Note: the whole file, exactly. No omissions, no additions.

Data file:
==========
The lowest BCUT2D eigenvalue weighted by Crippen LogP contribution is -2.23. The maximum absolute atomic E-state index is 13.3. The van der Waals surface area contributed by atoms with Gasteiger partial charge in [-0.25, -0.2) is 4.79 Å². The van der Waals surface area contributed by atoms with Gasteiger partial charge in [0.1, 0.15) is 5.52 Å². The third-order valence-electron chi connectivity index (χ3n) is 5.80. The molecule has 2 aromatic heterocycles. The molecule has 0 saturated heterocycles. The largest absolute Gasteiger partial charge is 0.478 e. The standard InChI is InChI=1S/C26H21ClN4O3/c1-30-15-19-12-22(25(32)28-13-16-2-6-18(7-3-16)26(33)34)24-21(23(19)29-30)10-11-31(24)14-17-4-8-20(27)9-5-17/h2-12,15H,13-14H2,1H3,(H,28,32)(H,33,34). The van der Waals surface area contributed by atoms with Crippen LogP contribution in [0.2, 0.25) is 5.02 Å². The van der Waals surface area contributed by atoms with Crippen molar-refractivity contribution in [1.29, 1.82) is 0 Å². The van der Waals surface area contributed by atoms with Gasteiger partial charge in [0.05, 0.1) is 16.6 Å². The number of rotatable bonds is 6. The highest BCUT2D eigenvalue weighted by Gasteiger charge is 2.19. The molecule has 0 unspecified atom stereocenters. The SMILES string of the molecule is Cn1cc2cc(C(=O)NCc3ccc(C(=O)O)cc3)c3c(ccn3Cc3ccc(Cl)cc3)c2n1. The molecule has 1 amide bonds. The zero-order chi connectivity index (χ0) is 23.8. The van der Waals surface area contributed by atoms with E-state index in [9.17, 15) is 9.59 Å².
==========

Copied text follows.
The lowest BCUT2D eigenvalue weighted by Crippen LogP contribution is -2.23. The maximum absolute atomic E-state index is 13.3. The van der Waals surface area contributed by atoms with Gasteiger partial charge in [-0.25, -0.2) is 4.79 Å². The van der Waals surface area contributed by atoms with Gasteiger partial charge in [0.1, 0.15) is 5.52 Å². The third-order valence-electron chi connectivity index (χ3n) is 5.80. The molecule has 2 aromatic heterocycles. The molecule has 0 saturated heterocycles. The largest absolute Gasteiger partial charge is 0.478 e. The standard InChI is InChI=1S/C26H21ClN4O3/c1-30-15-19-12-22(25(32)28-13-16-2-6-18(7-3-16)26(33)34)24-21(23(19)29-30)10-11-31(24)14-17-4-8-20(27)9-5-17/h2-12,15H,13-14H2,1H3,(H,28,32)(H,33,34). The van der Waals surface area contributed by atoms with Crippen LogP contribution in [0.2, 0.25) is 5.02 Å². The van der Waals surface area contributed by atoms with Crippen molar-refractivity contribution in [1.29, 1.82) is 0 Å². The van der Waals surface area contributed by atoms with Gasteiger partial charge in [0.05, 0.1) is 16.6 Å². The number of rotatable bonds is 6. The highest BCUT2D eigenvalue weighted by Gasteiger charge is 2.19. The molecule has 0 unspecified atom stereocenters. The SMILES string of the molecule is Cn1cc2cc(C(=O)NCc3ccc(C(=O)O)cc3)c3c(ccn3Cc3ccc(Cl)cc3)c2n1. The molecule has 1 amide bonds. The zero-order chi connectivity index (χ0) is 23.8. The van der Waals surface area contributed by atoms with E-state index in [9.17, 15) is 9.59 Å².